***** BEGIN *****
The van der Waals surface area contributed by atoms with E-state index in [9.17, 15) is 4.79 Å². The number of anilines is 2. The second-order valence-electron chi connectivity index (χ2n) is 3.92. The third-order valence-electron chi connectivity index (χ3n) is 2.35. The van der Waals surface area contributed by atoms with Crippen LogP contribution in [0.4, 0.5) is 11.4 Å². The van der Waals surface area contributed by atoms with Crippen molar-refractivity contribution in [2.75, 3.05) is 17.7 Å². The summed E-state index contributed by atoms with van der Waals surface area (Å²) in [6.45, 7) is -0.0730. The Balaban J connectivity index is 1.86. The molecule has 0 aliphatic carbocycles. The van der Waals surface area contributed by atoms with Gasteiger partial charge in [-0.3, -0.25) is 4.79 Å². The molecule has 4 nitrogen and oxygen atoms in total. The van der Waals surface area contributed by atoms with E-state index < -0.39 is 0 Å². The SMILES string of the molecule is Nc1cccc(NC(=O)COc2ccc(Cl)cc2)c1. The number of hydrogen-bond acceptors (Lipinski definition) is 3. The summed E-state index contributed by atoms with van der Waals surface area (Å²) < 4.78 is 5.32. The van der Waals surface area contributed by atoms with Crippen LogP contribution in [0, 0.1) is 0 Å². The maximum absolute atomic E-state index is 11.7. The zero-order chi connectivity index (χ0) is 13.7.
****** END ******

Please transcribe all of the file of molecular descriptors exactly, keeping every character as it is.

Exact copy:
The van der Waals surface area contributed by atoms with E-state index in [9.17, 15) is 4.79 Å². The number of anilines is 2. The second-order valence-electron chi connectivity index (χ2n) is 3.92. The third-order valence-electron chi connectivity index (χ3n) is 2.35. The van der Waals surface area contributed by atoms with Crippen LogP contribution in [0.4, 0.5) is 11.4 Å². The van der Waals surface area contributed by atoms with Crippen molar-refractivity contribution in [2.75, 3.05) is 17.7 Å². The summed E-state index contributed by atoms with van der Waals surface area (Å²) in [6.45, 7) is -0.0730. The Balaban J connectivity index is 1.86. The molecule has 0 aliphatic carbocycles. The van der Waals surface area contributed by atoms with Gasteiger partial charge in [-0.3, -0.25) is 4.79 Å². The molecule has 4 nitrogen and oxygen atoms in total. The van der Waals surface area contributed by atoms with E-state index < -0.39 is 0 Å². The SMILES string of the molecule is Nc1cccc(NC(=O)COc2ccc(Cl)cc2)c1. The number of hydrogen-bond acceptors (Lipinski definition) is 3. The summed E-state index contributed by atoms with van der Waals surface area (Å²) < 4.78 is 5.32. The van der Waals surface area contributed by atoms with Crippen LogP contribution in [0, 0.1) is 0 Å². The maximum absolute atomic E-state index is 11.7. The zero-order chi connectivity index (χ0) is 13.7.